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  14. Richard Arneson, Real Freedom and Distributive Justice.
    Here is a picture of a society that one might suppose to be ideally just in its distributive practices: All members of the society are equally free to live in any way that they might choose, and institutions are arranged so that the equal freedom available to all is at the highest feasible level. What, if anything, is wrong with this picture? One might object against the insistence on equal freedom for all and propose that freedom should instead be maximinned, (...)
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  15. Richard Arneson, Rawls, Responsibility, and Distributive Justice.
    The theory of justice pioneered by John Rawls explores a simple idea--that the concern of distributive justice is to compensate individuals for misfortune. Some people are blessed with good luck, some are cursed with bad luck, and it is the responsibility of society--all of us regarded collectively--to alter the distribution of goods and evils that arises from the jumble of lotteries that constitutes human life as we know it. Some are lucky to be born wealthy, or into a favorable socializing (...)
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  16. Richard Arneson (2000). Economic Analysis Meets Distributive Justice. Social Theory and Practice 26 (2):327-345.
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  17. Richard J. Arneson, Disadvantage, Capability, Commensurability, and Policy.
    In their excellent book Disadvantage, Jonathan Wolff and Avner de-Shalit (hereafter: the Authors) state that their aim “is to provide practical guidance to policy makers by providing a version of egalitarian theory which can be applied to actual social policy.”1 This is a worthy project and their execution of it is full of insight. However, I doubt that they succeed in fulfilling their stated aim.
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  18. Richard J. Arneson, Distributive Justice and Basic Capability Equality: 'Good Enough' is Not Good Enough.
    Amartya Sen is a renowned economist who has also made important contributions to philosophical thinking about distributive justice. These contributions tend to take the form of criticism of inadequate positions and insistence on making distinctions that will promote clear thinking about the topic. Sen is not shy about making substantive normative claims, but thus far he has avoided commitment to a theory of justice, in the sense of a set of principles that specifies what facts are relevant for policy choice (...)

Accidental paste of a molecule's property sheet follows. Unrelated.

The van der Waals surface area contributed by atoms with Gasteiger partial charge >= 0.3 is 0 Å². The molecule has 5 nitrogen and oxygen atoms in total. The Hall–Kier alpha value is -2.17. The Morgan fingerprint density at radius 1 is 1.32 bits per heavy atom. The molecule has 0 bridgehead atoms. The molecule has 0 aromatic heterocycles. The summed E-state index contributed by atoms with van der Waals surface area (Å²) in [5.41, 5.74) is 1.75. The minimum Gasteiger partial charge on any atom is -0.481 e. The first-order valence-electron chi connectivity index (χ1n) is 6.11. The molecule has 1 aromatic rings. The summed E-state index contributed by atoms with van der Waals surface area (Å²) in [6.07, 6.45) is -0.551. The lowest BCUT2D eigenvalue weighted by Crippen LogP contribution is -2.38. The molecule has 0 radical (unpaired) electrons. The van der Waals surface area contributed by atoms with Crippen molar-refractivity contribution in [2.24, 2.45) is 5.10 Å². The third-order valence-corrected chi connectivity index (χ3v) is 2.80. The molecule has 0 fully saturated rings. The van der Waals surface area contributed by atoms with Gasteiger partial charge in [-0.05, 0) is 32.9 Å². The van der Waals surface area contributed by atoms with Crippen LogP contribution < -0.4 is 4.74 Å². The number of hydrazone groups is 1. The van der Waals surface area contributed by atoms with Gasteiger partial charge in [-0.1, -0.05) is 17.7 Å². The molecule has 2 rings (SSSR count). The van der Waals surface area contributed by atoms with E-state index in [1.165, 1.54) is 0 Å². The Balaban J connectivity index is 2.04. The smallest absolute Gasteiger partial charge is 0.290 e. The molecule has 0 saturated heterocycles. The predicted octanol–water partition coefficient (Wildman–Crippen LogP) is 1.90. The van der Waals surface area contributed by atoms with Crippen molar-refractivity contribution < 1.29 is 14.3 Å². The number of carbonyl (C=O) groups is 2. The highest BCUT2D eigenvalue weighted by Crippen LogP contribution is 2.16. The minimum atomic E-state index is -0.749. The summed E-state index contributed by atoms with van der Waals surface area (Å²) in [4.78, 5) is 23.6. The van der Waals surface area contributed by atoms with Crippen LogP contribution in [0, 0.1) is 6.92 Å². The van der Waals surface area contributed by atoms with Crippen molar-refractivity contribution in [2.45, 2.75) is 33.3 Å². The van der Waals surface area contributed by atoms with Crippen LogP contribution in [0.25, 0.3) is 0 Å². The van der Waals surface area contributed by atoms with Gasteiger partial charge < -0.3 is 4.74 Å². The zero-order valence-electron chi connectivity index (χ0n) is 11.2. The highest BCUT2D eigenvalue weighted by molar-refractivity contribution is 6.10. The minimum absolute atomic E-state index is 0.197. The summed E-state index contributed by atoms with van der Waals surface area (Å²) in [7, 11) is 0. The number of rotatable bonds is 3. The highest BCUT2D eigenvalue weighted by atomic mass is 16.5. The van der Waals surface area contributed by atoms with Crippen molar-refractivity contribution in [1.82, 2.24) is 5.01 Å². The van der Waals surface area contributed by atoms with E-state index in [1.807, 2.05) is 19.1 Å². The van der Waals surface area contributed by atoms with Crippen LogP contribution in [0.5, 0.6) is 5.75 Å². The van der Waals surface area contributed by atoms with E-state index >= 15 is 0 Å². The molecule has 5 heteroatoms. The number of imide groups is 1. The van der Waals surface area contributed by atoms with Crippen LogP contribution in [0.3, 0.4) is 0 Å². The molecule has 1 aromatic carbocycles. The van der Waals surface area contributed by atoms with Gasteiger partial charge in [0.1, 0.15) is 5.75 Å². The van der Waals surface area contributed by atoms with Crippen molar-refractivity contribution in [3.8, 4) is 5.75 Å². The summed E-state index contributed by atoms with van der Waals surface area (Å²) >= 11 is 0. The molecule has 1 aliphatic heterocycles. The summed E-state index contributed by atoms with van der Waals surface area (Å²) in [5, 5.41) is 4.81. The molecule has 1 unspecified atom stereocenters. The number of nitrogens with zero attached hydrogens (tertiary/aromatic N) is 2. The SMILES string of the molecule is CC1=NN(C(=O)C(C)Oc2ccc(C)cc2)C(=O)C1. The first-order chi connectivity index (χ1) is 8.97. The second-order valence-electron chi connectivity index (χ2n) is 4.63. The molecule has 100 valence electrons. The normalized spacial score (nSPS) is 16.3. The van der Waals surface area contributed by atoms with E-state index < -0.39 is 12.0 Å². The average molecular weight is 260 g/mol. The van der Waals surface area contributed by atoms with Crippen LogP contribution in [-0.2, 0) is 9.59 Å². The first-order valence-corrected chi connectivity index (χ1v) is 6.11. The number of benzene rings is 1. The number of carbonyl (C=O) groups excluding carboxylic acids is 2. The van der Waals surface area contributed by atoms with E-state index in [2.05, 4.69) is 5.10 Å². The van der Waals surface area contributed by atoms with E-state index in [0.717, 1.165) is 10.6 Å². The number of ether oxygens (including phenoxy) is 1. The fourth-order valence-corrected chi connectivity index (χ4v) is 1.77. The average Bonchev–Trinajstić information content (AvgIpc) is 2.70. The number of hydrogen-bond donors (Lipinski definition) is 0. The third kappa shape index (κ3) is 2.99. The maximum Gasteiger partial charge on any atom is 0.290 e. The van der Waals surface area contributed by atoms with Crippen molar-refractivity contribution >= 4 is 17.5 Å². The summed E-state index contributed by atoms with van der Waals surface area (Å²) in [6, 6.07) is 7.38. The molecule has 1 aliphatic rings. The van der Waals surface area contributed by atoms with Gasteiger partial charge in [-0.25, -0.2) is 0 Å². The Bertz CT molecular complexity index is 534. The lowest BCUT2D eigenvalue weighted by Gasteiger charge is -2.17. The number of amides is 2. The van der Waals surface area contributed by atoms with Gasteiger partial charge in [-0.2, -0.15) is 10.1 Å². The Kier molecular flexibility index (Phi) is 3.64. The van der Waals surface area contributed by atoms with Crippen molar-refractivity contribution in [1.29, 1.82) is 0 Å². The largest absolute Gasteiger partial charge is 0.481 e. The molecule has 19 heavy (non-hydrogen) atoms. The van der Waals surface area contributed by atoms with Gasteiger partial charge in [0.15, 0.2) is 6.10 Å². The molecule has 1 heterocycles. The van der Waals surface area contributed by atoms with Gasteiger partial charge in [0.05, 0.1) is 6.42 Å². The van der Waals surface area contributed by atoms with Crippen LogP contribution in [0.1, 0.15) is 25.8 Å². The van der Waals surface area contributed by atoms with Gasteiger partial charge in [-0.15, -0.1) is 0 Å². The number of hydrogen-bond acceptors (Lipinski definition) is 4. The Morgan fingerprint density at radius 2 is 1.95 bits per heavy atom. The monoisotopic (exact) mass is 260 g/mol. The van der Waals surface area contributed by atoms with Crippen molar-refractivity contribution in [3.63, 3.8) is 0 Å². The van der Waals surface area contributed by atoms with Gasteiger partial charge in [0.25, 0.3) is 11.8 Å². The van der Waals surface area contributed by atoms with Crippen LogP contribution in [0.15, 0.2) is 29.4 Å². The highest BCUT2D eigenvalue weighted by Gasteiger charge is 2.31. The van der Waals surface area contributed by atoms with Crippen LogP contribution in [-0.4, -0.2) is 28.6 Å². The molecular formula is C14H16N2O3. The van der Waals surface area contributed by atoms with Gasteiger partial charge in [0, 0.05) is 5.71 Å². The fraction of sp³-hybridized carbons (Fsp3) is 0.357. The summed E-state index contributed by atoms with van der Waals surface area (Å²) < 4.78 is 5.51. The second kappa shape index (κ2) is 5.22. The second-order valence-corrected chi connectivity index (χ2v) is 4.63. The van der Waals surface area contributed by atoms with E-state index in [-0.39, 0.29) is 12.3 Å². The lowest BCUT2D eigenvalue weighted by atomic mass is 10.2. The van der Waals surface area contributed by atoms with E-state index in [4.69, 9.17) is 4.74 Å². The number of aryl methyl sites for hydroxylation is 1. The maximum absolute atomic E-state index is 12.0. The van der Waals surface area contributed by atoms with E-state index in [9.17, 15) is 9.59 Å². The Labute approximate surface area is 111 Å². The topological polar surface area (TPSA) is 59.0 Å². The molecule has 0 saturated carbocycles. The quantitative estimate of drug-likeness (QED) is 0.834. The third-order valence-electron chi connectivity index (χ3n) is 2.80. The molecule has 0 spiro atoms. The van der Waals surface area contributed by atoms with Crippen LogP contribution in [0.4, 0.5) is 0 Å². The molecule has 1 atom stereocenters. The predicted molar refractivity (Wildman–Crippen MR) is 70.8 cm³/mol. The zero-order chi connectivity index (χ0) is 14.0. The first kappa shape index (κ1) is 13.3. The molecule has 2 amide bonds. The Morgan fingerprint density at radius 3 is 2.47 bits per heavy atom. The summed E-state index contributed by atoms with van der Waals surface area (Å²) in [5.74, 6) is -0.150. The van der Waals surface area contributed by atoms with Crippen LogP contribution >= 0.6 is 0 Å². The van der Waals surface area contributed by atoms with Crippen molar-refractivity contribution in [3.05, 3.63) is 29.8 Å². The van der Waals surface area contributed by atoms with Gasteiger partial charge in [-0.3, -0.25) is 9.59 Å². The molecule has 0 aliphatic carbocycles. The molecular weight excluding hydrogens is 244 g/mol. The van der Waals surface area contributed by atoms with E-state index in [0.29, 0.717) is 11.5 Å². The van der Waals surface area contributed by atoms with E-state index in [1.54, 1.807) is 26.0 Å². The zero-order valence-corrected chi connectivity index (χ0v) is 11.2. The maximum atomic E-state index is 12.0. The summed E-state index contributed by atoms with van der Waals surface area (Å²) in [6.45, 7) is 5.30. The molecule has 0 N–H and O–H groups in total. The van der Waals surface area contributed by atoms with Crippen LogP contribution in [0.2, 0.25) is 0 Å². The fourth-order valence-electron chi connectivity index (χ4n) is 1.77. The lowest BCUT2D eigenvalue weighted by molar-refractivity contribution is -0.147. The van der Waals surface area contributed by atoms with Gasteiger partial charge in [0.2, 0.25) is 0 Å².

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  19. Richard J. Arneson, Whatever of What?
    In 1980, Amartya Sen’s essay ‘Equality of What?’ stimulated a still ongoing discussion on the question: ‘Insofar as one holds that social justice demands rendering people’s condition more nearly equal, what aspects of people’s condition should be equalized?’ (Sen, 1982). In what respects should people be rendered more nearly the same? Prominent responses include resources, fundamental liberties, capabilities, advantages, welfare, and opportunities for welfare.1 There is a more general question in this neighbourhood that should be of interest. We might conceive (...)
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  20. Richard J. Arneson (2000). Economic Analysis Meets Distributive Justice. Social Theory and Practice 26 (2):327-345.
    Some of the best philosophers do not hold academic appointments in philosophy departments. Wouldn't you rather have the ghost of Frank Ramsey (the Cambridge mathematician who died in the 1920s) as a hall mate instead of some of your current colleagues? Confining our attention to the living, we find some economists among the more philosophically inclined intellectuals. The best of these fellow traveling economistphilosophers are the Nobel Prize winner Amartya Sen and also John Roemer. In the early 1980s Roemer did (...)
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  21. N. Scott Arnold (1988). Reply to Professor Putterman. Economics and Philosophy 4 (02):337-.
  22. N. Scott Arnold (1987). Final Reply to Professor Schweickart. Economics and Philosophy 3 (02):335-.
  23. N. Scott Arnold (1987). Further Thoughts on the Degeneration of Market Socialism: A Reply to Schweickart. Economics and Philosophy 3 (02):320-.
  24. Gustaf Arrhenius, Meritarian Axiologies and Distributive Justice.
    in . T. Rønnow-Rasmussen, B. Petersson, J. Josefsson & D. Egonsson (eds.) Hommage à Wlodek: Philosophical Papers Dedicated to Wlodek Rabinowicz, 2007.
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  25. J. Atherton (1998). Book Reviews : Economic Justice: Selections From 'Distributive Justice' and 'A Living Wage', by John A. Ryan (1869-1945), Edited by Harlan R. Beckley. Louisville, Kentucky: Westminster John Knox Press, 1996. 186 Pp. Pb. US$29. ISBN 0-664-25660-. [REVIEW] Studies in Christian Ethics 11 (1):115-118.
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  26. Daniel Attas (2008). The Difference Principle and Time. Politics, Philosophy and Economics 7 (2):209-232.